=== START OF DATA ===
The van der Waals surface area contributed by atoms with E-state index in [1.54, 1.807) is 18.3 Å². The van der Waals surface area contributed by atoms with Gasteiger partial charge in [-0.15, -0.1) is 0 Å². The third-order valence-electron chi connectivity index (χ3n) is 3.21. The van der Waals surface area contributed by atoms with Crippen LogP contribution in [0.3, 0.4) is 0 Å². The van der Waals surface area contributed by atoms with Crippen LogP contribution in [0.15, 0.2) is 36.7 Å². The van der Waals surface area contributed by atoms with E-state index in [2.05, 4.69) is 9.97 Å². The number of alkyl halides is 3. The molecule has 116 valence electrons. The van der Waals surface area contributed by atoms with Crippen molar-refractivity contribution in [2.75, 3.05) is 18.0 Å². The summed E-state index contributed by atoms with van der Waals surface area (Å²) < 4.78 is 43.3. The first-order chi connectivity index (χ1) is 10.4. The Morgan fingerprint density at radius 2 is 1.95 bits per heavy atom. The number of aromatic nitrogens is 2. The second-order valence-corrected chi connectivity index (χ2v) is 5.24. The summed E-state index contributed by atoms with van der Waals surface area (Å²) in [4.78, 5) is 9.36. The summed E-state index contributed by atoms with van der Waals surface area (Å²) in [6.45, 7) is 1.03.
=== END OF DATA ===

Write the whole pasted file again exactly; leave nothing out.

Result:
The van der Waals surface area contributed by atoms with E-state index in [1.54, 1.807) is 18.3 Å². The van der Waals surface area contributed by atoms with Gasteiger partial charge in [-0.15, -0.1) is 0 Å². The third-order valence-electron chi connectivity index (χ3n) is 3.21. The van der Waals surface area contributed by atoms with Crippen LogP contribution in [0.3, 0.4) is 0 Å². The van der Waals surface area contributed by atoms with Crippen LogP contribution in [0.15, 0.2) is 36.7 Å². The van der Waals surface area contributed by atoms with E-state index in [2.05, 4.69) is 9.97 Å². The number of alkyl halides is 3. The molecule has 116 valence electrons. The van der Waals surface area contributed by atoms with Crippen molar-refractivity contribution in [2.75, 3.05) is 18.0 Å². The summed E-state index contributed by atoms with van der Waals surface area (Å²) < 4.78 is 43.3. The first-order chi connectivity index (χ1) is 10.4. The Morgan fingerprint density at radius 2 is 1.95 bits per heavy atom. The number of aromatic nitrogens is 2. The second-order valence-corrected chi connectivity index (χ2v) is 5.24. The summed E-state index contributed by atoms with van der Waals surface area (Å²) in [4.78, 5) is 9.36. The summed E-state index contributed by atoms with van der Waals surface area (Å²) in [6.45, 7) is 1.03.